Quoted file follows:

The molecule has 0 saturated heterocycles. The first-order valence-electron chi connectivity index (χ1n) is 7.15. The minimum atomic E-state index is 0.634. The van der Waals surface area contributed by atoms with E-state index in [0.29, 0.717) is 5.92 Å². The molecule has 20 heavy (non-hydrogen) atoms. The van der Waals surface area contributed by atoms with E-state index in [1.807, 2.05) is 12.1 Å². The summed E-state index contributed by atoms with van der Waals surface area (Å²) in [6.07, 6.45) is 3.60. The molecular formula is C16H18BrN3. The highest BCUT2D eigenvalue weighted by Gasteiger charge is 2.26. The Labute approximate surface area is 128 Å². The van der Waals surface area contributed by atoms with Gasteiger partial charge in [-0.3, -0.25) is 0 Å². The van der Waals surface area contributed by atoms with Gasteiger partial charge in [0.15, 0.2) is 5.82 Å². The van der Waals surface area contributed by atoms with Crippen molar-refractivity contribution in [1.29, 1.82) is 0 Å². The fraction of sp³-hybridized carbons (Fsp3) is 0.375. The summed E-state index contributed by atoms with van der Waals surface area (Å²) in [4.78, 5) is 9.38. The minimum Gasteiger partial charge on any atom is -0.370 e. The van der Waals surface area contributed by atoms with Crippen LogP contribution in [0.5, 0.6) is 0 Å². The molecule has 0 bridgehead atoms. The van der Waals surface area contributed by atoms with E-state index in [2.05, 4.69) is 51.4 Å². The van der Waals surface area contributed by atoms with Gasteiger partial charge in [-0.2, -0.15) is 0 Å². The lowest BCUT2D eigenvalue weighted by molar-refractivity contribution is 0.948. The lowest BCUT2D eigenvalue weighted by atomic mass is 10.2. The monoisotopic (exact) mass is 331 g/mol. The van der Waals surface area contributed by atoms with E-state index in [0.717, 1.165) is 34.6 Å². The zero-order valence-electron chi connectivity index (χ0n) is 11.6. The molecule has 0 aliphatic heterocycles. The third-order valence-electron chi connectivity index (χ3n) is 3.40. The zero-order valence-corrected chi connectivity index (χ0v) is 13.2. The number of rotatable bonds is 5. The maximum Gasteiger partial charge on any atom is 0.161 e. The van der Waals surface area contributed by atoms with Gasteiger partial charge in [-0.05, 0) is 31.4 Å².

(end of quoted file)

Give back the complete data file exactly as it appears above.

The molecule has 0 saturated heterocycles. The first-order valence-electron chi connectivity index (χ1n) is 7.15. The minimum atomic E-state index is 0.634. The van der Waals surface area contributed by atoms with E-state index in [0.29, 0.717) is 5.92 Å². The molecule has 20 heavy (non-hydrogen) atoms. The van der Waals surface area contributed by atoms with E-state index in [1.807, 2.05) is 12.1 Å². The summed E-state index contributed by atoms with van der Waals surface area (Å²) in [6.07, 6.45) is 3.60. The molecular formula is C16H18BrN3. The highest BCUT2D eigenvalue weighted by Gasteiger charge is 2.26. The Labute approximate surface area is 128 Å². The van der Waals surface area contributed by atoms with Gasteiger partial charge in [-0.3, -0.25) is 0 Å². The van der Waals surface area contributed by atoms with Gasteiger partial charge in [0.15, 0.2) is 5.82 Å². The van der Waals surface area contributed by atoms with Crippen molar-refractivity contribution in [1.29, 1.82) is 0 Å². The fraction of sp³-hybridized carbons (Fsp3) is 0.375. The summed E-state index contributed by atoms with van der Waals surface area (Å²) in [4.78, 5) is 9.38. The minimum Gasteiger partial charge on any atom is -0.370 e. The van der Waals surface area contributed by atoms with Crippen LogP contribution in [0.5, 0.6) is 0 Å². The molecule has 0 bridgehead atoms. The van der Waals surface area contributed by atoms with E-state index in [2.05, 4.69) is 51.4 Å². The van der Waals surface area contributed by atoms with Gasteiger partial charge in [-0.2, -0.15) is 0 Å². The lowest BCUT2D eigenvalue weighted by molar-refractivity contribution is 0.948. The lowest BCUT2D eigenvalue weighted by atomic mass is 10.2. The monoisotopic (exact) mass is 331 g/mol. The van der Waals surface area contributed by atoms with E-state index in [0.717, 1.165) is 34.6 Å². The zero-order valence-electron chi connectivity index (χ0n) is 11.6. The molecule has 0 aliphatic heterocycles. The third-order valence-electron chi connectivity index (χ3n) is 3.40. The zero-order valence-corrected chi connectivity index (χ0v) is 13.2. The number of rotatable bonds is 5. The maximum Gasteiger partial charge on any atom is 0.161 e. The van der Waals surface area contributed by atoms with Gasteiger partial charge in [-0.05, 0) is 31.4 Å².